New Mexico puts old mine to solar use

Chevron's Questa mine Superfund site to become 1-megawatt solar farm, providing power to rural New Mexico communities in Taos, Colfax, and Rio Arriba counties.

Goat Hill North at Questa Mine in Taos County, New Mexico. Mining and Minerals Division of the New Mexico Energy, Minerals and Natural Resources Department

Gov. Bill Richardson of New Mexico in conjunction with Chevron is breaking ground Thursday on a 1-megawatt solar farm on land owned by Chevron Mining near Questa, N.M.

The concentrator photovoltaic systems (CPVs) are being provided by Concentrix Solar. The solar farm, which was originally announced in February, will provide power to the Kit Carson Electric Cooperative through a power purchase agreement it signed with Chevron. Kit Carson is an electricity cooperative that supplies power to rural New Mexico communities in Taos, Colfax, and Rio Arriba counties. The solar farm is scheduled to be up and running by the end of 2010.

But this is not the typical corporate-sponsored solar project. The solar farm actually represents a classic tale of mining, pollution, and the next generation's attempt to clean up for past sins, only with an added green tech twist. The solar farm project is actually the result of decades of complaints, investigations, community meetings, and lawsuits concerning serious water and soil pollution from the mine, according to The Taos News.

The mine, a significant source of employment for the area since the 1920s, is currently owned by Chevron Mining, a subsidiary of Chevron. Chevron inherited the mine in 2005 after a merger with Unocal, which already owned Molycorp, according to the Environmental Protection Agency.

The mine consists of an underground mine for the steel alloy molybdenum, which still operates today, as well as an open-pit mine that was in use between 1965 and 1983. After being accused by residents of polluting area soil and water, the mine eventually caught the notice of the EPA, which conducted a years-long investigation. The open-pit mining, which resulted in the "excavation and dumping of approximately 328 million tons of acid generating and potentially acid generating waste rock" into the environment, is thought to have contributed to the bulk of the pollution in the area, though insufficiently treated waste water from the molybdenum mine also contributed, according to the EPA.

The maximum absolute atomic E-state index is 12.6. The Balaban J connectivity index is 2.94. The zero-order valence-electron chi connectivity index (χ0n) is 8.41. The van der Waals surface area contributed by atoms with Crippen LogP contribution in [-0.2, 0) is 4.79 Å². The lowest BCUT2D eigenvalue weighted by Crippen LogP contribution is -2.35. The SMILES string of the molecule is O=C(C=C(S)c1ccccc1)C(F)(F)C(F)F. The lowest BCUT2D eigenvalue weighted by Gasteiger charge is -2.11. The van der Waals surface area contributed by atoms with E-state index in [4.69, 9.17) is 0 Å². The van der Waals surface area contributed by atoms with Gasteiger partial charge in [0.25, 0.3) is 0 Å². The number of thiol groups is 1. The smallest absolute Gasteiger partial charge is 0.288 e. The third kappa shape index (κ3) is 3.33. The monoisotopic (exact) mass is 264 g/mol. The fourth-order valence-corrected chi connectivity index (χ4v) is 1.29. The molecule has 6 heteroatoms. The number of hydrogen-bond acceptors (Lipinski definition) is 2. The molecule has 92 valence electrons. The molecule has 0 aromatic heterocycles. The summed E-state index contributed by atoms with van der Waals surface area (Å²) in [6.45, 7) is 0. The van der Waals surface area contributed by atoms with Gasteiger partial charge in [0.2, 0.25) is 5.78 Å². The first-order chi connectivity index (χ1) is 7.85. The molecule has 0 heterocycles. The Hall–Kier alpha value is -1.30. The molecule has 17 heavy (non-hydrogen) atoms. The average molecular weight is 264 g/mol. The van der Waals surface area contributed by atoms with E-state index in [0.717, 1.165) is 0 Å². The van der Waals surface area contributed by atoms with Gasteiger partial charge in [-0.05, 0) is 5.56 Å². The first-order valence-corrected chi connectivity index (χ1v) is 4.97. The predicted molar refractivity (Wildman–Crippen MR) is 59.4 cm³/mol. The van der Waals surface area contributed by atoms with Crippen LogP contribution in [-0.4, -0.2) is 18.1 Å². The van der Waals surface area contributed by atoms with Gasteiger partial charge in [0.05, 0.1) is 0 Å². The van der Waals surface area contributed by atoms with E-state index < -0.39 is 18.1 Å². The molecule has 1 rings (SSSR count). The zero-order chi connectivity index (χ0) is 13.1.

The EPA issued a risk assessment report on "the Molycorp site" in August 2007 (PDF), and declared the area a Superfund site with a 122-page EPA plan for cleanup issued in December 2009 (PDF). The plan proposes a new water treatment plant for the existing molybdenum mine, as well as the removal of PCB-contaminated soil and collection of seepage-impacted ground water from the mine site; its tailing sites (land where the mine's slurry pipeline was laid and eventually leaked); and affected areas which include the Red River, a tributary of the Rio Grande.

As part of the cleanup effort proposed by the EPA, Chevron is installing a solar farm consisting of 175 solar panels across 20 acres on the tailing lands where contaminated soil and water is to be removed.

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About the author

In a software-driven world, it's easy to forget about the nuts and bolts. Whether it's cars, robots, personal gadgetry or industrial machines, Candace Lombardi examines the moving parts that keep our world rotating. A journalist who divides her time between the United States and the United Kingdom, Lombardi has written about technology for the sites of The New York Times, CNET, USA Today, MSN, ZDNet, Silicon.com, and GameSpot. She is a member of the CNET Blog Network and is not a current employee of CNET.

 

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